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Work on controversial Russian-German pipeline to resume

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German authorities gave given the green light to resume a subsea natural gas pipeline from Russia.
The decision by the Federal Maritime and Hydrographic Agency can be appealed, meaning there could be another halt to the construction on the Nord Stream 2 project, which has drawn criticism from the US and environmental groups.
The US government has argued that the Baltic Sea pipeline would make Europe more dependent on Russian gas and hurt European energy security, AP News reported.
The pipeline project was also opposed by the administration of President Barack Obama, and German officials have said they do not expect significant changes in US policy when President-elect Joe Biden takes over.
German Foreign Minister Heiko Maas said he expected high-level talks with the incoming administration about the possibility of new US sanctions on companies involved in the pipeline project.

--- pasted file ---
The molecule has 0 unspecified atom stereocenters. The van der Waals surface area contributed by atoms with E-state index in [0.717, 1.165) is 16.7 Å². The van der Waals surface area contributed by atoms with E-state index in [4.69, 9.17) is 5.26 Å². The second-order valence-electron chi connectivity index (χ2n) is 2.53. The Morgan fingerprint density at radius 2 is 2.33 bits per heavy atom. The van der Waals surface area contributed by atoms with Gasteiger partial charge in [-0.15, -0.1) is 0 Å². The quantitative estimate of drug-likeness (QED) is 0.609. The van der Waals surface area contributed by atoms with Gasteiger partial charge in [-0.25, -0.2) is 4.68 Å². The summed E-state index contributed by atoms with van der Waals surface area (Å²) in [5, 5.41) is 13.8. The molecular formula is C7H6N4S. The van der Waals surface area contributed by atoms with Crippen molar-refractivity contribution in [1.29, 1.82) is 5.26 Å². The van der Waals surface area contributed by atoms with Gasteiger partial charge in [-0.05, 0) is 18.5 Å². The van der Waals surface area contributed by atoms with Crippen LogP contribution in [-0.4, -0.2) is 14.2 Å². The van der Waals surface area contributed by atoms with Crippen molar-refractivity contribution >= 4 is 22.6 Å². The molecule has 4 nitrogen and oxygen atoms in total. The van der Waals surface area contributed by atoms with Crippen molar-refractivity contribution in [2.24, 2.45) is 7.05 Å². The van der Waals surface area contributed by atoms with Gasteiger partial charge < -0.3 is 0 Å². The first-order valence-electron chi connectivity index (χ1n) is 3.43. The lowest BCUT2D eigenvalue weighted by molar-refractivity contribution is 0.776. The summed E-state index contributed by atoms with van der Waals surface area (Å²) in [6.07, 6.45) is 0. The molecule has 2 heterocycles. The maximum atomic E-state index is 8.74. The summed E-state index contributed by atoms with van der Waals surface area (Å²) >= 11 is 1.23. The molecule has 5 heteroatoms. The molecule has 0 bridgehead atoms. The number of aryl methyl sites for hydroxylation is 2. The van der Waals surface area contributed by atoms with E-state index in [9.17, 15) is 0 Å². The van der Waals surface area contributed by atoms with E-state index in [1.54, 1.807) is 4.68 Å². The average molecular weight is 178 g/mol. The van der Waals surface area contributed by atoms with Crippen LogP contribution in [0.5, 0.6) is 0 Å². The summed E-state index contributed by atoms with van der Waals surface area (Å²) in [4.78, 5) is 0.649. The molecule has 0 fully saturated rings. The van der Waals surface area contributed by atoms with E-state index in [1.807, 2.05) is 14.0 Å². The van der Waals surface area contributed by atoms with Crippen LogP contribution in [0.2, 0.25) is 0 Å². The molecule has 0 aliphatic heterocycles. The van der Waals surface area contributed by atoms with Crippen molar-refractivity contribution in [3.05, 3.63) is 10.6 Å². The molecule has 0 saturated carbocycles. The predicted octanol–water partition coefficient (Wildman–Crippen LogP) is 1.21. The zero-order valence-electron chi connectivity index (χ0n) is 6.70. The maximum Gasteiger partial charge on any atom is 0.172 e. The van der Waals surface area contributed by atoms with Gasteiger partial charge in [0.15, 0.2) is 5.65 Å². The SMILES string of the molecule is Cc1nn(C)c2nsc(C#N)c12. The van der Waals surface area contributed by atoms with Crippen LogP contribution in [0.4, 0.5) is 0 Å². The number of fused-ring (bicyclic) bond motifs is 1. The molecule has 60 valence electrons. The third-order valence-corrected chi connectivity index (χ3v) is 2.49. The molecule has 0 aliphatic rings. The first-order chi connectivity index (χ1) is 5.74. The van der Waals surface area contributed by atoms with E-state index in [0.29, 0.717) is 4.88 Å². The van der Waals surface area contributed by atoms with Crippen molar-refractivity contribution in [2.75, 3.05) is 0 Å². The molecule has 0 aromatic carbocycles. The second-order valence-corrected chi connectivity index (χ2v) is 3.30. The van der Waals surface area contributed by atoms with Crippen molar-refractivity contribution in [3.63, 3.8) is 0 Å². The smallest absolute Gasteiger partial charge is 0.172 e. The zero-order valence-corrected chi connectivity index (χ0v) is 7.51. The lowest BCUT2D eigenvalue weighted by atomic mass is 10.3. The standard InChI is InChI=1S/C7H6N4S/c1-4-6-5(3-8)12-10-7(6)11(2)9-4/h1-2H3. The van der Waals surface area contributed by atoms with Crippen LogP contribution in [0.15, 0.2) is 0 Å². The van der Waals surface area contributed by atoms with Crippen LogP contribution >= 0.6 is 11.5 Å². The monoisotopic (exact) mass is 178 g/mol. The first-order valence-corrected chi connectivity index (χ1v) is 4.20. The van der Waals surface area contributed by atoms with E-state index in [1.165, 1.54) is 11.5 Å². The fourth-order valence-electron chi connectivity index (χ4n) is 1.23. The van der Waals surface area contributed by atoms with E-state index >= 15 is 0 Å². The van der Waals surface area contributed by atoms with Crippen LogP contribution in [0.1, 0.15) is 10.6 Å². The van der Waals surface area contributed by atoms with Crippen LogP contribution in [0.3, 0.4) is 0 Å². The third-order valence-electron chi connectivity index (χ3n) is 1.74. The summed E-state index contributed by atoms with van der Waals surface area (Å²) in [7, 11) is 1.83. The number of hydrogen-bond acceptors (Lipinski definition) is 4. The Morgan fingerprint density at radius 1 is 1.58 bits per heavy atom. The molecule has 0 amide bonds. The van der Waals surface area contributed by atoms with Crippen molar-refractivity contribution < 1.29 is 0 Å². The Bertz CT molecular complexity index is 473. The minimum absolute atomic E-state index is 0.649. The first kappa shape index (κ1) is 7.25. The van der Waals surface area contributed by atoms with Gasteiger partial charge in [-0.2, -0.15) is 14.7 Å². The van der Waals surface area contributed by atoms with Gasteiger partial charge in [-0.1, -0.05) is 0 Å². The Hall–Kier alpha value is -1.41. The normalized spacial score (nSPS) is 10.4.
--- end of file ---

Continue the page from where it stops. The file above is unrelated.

Maas added that he did not know whether the companies involved in building the pipeline had plans to immediately resume work following the Maritime and Hydrographic Agency's ruling.
Russian state-controlled natural gas company Gazprom has positioned a ship to resume work on the pipeline, which was suspended after a Swiss firm pulled its vessels out of the project amid threats US sanctions.
Gazprom said 6% of the pipeline, or about 150 kilometers, remains to be completed.
The company, which is wholly owned by Gazprom, declined to say exactly when construction would resume.